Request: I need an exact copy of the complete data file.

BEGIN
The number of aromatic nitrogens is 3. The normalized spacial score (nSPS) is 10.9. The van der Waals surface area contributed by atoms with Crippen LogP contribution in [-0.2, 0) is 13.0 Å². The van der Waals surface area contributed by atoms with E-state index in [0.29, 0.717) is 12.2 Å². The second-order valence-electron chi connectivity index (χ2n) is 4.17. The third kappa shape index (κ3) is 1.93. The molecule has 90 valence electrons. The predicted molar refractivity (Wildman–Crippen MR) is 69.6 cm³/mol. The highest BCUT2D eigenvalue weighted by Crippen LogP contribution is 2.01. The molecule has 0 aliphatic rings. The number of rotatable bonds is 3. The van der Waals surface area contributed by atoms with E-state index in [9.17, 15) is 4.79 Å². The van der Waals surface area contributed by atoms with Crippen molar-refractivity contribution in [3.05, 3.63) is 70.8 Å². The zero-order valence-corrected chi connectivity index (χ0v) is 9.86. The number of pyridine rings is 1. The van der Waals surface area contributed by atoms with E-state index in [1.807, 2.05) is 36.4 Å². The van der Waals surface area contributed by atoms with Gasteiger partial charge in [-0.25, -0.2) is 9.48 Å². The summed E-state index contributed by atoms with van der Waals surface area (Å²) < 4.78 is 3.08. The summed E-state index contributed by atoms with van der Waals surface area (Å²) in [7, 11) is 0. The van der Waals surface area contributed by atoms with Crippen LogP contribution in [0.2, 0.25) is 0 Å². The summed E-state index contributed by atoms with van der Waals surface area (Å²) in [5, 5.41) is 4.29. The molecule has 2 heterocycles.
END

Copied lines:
The number of aromatic nitrogens is 3. The normalized spacial score (nSPS) is 10.9. The van der Waals surface area contributed by atoms with Crippen LogP contribution in [-0.2, 0) is 13.0 Å². The van der Waals surface area contributed by atoms with E-state index in [0.29, 0.717) is 12.2 Å². The second-order valence-electron chi connectivity index (χ2n) is 4.17. The third kappa shape index (κ3) is 1.93. The molecule has 90 valence electrons. The predicted molar refractivity (Wildman–Crippen MR) is 69.6 cm³/mol. The highest BCUT2D eigenvalue weighted by Crippen LogP contribution is 2.01. The molecule has 0 aliphatic rings. The number of rotatable bonds is 3. The van der Waals surface area contributed by atoms with E-state index in [9.17, 15) is 4.79 Å². The van der Waals surface area contributed by atoms with Crippen molar-refractivity contribution in [3.05, 3.63) is 70.8 Å². The zero-order valence-corrected chi connectivity index (χ0v) is 9.86. The number of pyridine rings is 1. The van der Waals surface area contributed by atoms with E-state index in [1.807, 2.05) is 36.4 Å². The van der Waals surface area contributed by atoms with Gasteiger partial charge in [-0.25, -0.2) is 9.48 Å². The summed E-state index contributed by atoms with van der Waals surface area (Å²) < 4.78 is 3.08. The summed E-state index contributed by atoms with van der Waals surface area (Å²) in [7, 11) is 0. The van der Waals surface area contributed by atoms with Crippen LogP contribution in [0.2, 0.25) is 0 Å². The summed E-state index contributed by atoms with van der Waals surface area (Å²) in [5, 5.41) is 4.29. The molecule has 2 heterocycles.